UK labour market shrugs off Brexit uncertainty but causes recruitment headache

Despite Brexit uncertainty, the latest labour market figures released today show the number of people in work continuing to rise.

The figures published by the ONS show that in the period between August and October, there were 428,000 more people in full-time work compared to a year ago. There were an estimated 32.48 million people in work, with the employment rate (the proportion of people aged 16 to 64 in work) at 75.7%, equal to the highest on record. Unemployment at 4.1% was virtually unchanged compared to the previous quarter.

Commenting on the figures, Pawel Adrjan, UK economist at job site Indeed, says: “More people are being tempted back into the workforce, and this will come as an early Christmas present for companies struggling to recruit.”

Ben Keighley, director of social recruitment platform, says: “In one respect, the UK jobs market has become a victim of its own success. Economically, the employment rate being so high is a cause for celebration, but in our experience it is starting to cause a recruitment headache for a growing number of UK employers. There is a dearth of active jobseekers that is increasingly proving a drag on many companies’ growth ambitions.

“As a result, a growing number of UK companies are having to rethink their hiring strategies and focus them on the 80% of jobseekers who are passive and not active.”

Lee Biggins, founder and managing director of CV-Library says that despite further Brexit uncertainty following Prime Minister Theresa May’s decision yesterday to delay the vote on the EU withdrawal agreement, “businesses across the nation have continued to advertise their roles, with vacancies rising by 8.7% last month. However, this is largely because companies are struggling to find the talent they need.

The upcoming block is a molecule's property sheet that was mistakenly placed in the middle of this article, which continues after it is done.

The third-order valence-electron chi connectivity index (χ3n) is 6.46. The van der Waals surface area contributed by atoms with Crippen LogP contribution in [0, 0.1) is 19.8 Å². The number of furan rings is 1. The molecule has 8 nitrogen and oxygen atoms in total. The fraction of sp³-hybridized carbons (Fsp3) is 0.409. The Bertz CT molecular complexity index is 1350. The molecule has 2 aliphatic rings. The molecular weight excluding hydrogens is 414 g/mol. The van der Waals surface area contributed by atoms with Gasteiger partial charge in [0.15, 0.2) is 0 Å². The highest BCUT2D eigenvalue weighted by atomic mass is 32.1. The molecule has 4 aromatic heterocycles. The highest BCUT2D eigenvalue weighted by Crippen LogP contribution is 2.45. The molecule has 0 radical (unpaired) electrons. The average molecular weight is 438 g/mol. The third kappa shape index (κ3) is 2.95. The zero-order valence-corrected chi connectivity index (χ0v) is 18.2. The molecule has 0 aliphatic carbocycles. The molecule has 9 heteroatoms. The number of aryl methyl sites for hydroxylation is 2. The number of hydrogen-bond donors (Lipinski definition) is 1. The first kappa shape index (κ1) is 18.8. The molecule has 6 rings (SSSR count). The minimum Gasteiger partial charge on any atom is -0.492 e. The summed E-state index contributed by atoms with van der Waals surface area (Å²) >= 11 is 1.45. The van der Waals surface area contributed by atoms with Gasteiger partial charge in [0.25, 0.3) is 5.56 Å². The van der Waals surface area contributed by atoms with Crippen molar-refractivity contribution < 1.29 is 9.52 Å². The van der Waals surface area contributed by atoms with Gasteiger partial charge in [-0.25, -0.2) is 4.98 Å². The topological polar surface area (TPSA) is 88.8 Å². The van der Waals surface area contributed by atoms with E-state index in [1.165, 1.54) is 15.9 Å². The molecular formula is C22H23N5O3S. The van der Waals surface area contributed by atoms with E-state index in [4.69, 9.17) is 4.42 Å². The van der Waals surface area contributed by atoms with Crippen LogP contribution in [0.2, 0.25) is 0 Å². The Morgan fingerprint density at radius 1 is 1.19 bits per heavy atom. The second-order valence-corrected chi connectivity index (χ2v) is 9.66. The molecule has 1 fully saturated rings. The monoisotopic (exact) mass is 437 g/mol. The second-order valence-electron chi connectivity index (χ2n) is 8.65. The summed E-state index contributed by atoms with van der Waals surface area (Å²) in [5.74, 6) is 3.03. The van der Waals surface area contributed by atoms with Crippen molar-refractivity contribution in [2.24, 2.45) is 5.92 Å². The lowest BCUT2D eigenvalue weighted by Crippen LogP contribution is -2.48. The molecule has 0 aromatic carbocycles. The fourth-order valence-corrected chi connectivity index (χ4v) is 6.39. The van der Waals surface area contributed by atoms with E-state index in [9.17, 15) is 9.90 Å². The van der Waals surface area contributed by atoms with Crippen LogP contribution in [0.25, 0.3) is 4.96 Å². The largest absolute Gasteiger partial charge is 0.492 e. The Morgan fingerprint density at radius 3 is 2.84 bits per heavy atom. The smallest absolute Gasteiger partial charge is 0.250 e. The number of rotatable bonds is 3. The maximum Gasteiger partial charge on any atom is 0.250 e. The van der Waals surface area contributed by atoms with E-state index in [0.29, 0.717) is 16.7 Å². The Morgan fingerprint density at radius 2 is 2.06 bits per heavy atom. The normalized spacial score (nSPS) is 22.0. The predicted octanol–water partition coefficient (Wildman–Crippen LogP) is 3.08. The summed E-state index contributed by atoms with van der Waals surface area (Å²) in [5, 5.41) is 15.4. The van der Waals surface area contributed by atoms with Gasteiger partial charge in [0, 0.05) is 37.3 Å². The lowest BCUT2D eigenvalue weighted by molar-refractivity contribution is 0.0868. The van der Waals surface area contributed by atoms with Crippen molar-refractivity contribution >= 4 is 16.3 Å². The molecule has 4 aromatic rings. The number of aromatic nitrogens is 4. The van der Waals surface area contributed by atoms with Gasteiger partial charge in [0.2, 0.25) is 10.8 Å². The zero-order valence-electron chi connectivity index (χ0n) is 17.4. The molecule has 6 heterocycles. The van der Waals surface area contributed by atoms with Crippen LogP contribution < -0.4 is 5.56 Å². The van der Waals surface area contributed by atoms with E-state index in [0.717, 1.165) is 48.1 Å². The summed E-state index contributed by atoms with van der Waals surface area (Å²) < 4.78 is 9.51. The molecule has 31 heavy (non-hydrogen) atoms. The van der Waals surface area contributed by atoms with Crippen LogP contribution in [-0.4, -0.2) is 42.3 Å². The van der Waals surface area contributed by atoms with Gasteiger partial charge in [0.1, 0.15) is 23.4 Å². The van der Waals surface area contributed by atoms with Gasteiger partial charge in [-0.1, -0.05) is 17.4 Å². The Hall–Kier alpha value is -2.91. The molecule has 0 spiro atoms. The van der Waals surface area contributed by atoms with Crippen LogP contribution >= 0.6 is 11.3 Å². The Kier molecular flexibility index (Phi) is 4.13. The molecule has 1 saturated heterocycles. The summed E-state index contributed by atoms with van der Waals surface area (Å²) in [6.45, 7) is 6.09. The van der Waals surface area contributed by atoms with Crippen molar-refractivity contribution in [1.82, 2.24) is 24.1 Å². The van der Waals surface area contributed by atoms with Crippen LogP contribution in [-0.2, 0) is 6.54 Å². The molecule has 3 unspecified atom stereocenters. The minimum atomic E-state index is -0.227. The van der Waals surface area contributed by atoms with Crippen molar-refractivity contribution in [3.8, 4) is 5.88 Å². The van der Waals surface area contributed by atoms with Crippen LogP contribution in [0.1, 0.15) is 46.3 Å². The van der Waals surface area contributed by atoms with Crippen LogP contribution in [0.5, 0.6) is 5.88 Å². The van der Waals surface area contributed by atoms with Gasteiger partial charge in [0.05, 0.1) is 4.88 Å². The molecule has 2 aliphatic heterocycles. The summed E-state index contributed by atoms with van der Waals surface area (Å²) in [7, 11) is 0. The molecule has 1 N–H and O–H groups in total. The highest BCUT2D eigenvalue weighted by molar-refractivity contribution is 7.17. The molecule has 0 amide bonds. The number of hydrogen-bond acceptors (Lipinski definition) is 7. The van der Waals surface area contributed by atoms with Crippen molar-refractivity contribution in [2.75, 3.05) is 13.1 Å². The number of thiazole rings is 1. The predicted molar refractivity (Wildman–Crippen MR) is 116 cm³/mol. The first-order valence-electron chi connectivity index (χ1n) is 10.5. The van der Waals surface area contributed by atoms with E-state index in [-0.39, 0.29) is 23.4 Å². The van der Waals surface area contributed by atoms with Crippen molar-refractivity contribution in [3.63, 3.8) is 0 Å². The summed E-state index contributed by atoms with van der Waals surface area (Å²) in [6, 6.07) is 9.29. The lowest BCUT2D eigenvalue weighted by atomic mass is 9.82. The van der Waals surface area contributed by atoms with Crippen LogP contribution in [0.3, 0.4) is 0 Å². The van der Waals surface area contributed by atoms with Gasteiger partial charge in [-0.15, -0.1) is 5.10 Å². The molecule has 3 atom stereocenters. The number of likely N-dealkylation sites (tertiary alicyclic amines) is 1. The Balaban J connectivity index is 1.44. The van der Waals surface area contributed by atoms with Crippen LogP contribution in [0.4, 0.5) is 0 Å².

“What’s more, while our October data revealed a 15% increase in application rates, no real progress around Brexit has caused candidate appetite to once again slow down as we approach the end of the year. Because of this, businesses across the nation have been forced to push up their advertised salaries in a bid to attract candidates.”

Recruitment & Employment Confederation (REC) director of policy, Tom Hadley, adds: “Recruiters continue to work hard with employers to fill jobs and aid future growth – but with near-record numbers of vacancies in the UK labour market (848,000 for September to November 2018), and candidate availability tight, the challenge of finding the right staff is set to intensify.”

However, Hadley warns: “These latest figures also don’t reflect the political uncertainties in the last week. Even before the latest turbulence, REC data showed employer confidence in the economy declining month on month – down from net: 6 in July 2018 to net: -11 in November 2018.”

Julia Kermode, CEO of the FCSA, says the ongoing uncertainty regarding Brexit “will surely increase demand for temporary, interim, or freelance resources to support businesses in reacting to the changing environment – which is positive if there is an adequate supply of quality candidates with the right skills. However, if there are sectors with particular skills shortages, then businesses may need to pay a higher price to attract the resources they need”.

Ian Brinkley, acting chief economist at the CIPD, the professional body for HR and people development, says the figure show that the labour market “is getting steadily tighter”.

“This implies that labour and skill shortages will increase and recruitment & retention may become more challenging. However, these pressures stand to significantly increase if the current uncertainty over Brexit deters more migrants from coming to the UK and net migration from the EU continues to fall.”

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